the cast of Urinetown (photo courtesy of DalekoArts)
Several ensemble members will be familiar to you if you're a regular theater-goer in the Twin Cities (New Prague is close enough to draw great talent from the Cities), and some may be new to you. Co-Artistic Director Ben Thietje is wonderfully sincere in the role of Bobby Strong, the hero of the story. Kendall Anne Thompson is the perfect Hope, and while she typically makes me cry every time she opens her mouth (see this or this), that was not the case here, proving that she can do funny as well as emotional. Kate Beahen is so hilarious and strong of voice as the amorous Pennywise that it's easy to overlook the fact that she's way too young for the role. Paul Reyburn's Mr. Cladwell is like a warped Daddy Warbucks, and Tom Karki has the deep resonant voice and storytelling charm needed for narrator Officer Lockstock. In my mind, Kim Kivens is the queen of musical comedy in this community, and she brings every bit of that talent to the role of Little Sally. Hard-working ensemble members Beth Leona King, Zakary Morton, Keith Hovis, Mary Palazzolo-Rudquist, and Christine Karki play multiple roles with some crazy fast quick-changes. Eleven actors is a pretty small number for this show, but they make it work and even poke a little fun at the situation.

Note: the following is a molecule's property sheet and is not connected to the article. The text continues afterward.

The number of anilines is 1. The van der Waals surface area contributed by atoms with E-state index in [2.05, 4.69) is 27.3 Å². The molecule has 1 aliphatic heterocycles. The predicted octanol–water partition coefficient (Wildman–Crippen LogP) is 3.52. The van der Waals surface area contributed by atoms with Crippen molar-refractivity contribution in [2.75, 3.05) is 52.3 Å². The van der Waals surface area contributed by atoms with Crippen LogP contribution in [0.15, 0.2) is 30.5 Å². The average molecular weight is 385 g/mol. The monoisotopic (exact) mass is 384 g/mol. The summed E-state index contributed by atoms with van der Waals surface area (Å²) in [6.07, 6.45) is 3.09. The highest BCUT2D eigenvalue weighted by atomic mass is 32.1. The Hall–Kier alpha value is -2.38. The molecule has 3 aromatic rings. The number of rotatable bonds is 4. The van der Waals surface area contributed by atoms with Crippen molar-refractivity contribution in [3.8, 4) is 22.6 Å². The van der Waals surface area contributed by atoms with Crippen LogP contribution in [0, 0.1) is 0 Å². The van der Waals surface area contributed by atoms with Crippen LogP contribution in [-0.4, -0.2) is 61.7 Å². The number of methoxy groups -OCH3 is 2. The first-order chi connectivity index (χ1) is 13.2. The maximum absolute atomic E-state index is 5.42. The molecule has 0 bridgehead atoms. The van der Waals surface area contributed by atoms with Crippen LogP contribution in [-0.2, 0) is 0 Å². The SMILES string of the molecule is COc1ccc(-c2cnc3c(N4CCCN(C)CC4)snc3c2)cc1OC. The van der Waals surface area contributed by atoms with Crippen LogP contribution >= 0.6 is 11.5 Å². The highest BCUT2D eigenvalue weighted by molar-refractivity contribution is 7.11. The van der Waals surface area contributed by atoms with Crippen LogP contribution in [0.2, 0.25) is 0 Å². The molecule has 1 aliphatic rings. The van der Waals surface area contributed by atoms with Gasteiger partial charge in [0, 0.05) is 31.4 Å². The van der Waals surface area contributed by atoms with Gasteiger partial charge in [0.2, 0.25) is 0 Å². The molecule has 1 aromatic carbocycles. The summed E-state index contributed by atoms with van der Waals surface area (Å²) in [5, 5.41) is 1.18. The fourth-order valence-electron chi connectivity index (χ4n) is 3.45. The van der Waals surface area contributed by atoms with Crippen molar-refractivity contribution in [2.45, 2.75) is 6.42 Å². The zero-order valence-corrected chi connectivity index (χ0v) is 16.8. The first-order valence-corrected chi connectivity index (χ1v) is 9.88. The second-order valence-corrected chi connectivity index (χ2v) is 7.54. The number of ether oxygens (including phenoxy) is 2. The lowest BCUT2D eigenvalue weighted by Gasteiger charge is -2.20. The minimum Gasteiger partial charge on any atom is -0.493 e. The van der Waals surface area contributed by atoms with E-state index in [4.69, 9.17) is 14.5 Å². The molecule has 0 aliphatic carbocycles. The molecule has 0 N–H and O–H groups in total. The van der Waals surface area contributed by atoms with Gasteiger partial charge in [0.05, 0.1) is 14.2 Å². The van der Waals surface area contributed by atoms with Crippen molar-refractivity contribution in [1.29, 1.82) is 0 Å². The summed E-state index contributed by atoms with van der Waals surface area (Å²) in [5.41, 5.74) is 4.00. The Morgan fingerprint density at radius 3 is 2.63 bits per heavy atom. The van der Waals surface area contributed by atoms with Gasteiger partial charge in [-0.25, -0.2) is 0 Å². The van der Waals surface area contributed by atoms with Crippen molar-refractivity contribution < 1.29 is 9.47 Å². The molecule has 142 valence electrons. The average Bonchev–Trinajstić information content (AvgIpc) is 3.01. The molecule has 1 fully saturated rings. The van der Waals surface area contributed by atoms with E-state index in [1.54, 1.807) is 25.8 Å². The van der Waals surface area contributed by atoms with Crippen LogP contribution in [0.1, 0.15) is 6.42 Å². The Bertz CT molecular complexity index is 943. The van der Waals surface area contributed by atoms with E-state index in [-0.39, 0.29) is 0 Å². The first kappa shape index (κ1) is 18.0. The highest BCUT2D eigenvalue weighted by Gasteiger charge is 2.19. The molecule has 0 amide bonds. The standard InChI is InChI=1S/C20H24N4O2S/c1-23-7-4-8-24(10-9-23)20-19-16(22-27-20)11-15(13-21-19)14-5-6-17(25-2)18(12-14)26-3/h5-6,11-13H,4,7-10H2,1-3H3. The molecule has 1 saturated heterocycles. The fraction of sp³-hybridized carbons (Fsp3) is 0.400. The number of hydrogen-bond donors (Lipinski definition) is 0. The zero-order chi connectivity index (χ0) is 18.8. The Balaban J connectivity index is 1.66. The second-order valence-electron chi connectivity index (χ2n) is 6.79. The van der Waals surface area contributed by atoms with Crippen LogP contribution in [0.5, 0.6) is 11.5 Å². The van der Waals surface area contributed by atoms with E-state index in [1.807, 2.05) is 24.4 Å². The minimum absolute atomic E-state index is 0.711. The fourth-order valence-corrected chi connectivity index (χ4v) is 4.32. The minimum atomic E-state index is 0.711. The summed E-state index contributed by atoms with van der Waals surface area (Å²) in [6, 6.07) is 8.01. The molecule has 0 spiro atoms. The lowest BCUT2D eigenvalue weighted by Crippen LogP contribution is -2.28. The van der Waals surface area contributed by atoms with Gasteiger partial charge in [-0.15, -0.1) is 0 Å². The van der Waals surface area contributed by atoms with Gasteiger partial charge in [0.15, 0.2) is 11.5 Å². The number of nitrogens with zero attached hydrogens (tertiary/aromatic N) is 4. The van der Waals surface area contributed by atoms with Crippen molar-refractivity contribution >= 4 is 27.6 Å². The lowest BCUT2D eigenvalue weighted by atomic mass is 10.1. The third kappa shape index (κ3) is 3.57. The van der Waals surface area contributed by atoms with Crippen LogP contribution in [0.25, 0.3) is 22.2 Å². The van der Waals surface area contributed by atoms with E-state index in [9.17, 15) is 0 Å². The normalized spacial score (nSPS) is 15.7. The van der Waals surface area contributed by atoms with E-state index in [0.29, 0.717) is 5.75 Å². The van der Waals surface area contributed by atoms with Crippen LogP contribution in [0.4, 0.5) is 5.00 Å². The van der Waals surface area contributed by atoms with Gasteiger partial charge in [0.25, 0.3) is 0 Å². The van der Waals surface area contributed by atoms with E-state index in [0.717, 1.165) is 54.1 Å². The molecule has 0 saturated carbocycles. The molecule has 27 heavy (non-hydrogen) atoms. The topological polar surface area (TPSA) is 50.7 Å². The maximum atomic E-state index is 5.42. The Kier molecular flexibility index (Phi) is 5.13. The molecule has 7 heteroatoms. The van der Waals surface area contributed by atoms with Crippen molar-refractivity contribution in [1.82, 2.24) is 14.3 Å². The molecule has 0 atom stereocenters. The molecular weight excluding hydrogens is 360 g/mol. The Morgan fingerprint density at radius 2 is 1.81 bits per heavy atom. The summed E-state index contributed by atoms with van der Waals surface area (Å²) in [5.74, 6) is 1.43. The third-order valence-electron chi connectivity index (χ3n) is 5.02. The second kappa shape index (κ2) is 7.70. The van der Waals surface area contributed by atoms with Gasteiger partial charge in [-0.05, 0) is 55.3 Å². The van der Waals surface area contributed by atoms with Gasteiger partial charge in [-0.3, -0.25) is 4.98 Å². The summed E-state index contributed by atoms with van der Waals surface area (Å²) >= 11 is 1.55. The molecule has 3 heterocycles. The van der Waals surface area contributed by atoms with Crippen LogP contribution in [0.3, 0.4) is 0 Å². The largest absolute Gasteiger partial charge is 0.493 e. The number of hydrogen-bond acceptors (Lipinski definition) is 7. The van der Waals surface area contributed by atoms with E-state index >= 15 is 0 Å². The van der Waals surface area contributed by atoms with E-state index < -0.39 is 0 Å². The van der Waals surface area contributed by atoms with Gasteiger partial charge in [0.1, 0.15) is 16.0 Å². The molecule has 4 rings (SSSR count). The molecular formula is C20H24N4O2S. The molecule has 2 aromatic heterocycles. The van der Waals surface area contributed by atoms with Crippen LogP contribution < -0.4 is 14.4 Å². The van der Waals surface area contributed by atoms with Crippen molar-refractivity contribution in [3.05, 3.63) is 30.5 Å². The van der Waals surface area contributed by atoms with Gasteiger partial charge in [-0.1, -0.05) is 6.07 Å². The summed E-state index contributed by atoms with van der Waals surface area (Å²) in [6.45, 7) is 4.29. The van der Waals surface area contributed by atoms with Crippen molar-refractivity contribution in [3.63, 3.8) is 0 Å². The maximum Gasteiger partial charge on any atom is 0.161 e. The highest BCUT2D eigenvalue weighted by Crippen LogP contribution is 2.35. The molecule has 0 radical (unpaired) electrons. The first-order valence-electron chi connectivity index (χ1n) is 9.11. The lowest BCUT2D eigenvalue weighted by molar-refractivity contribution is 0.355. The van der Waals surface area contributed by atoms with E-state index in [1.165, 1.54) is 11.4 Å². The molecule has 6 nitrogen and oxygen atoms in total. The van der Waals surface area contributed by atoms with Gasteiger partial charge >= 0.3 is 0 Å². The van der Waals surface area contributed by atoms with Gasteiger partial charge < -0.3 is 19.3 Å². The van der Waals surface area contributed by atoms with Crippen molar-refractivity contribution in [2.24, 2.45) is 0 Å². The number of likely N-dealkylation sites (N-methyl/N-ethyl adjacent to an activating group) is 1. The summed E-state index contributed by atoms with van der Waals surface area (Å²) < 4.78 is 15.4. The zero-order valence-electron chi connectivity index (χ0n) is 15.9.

the cast of Urinetown (Daleko Arts)
DalekoArts has moved around a bit and has now settled in the Prague Theatre, an old movie theater, on Main Street in the old downtown part of New Prague. It's a tiny space which makes for some up-close-and-personal and intimate theater, and best of all, no need to mic the performers, even in a muuusical. The sound mix is great with the off-stage band directed by Anthony J. Sofie, that sounds bigger and fuller than its four members. The small stage space is increased with the addition of a balcony, and the whole thing looks every bit as decrepit as a show about toilets should (scenic design by Robin McIntyre). Samantha Kuhn Staneart's costumes are sharp or shabby, depending on the character (and I want Hope's dress!).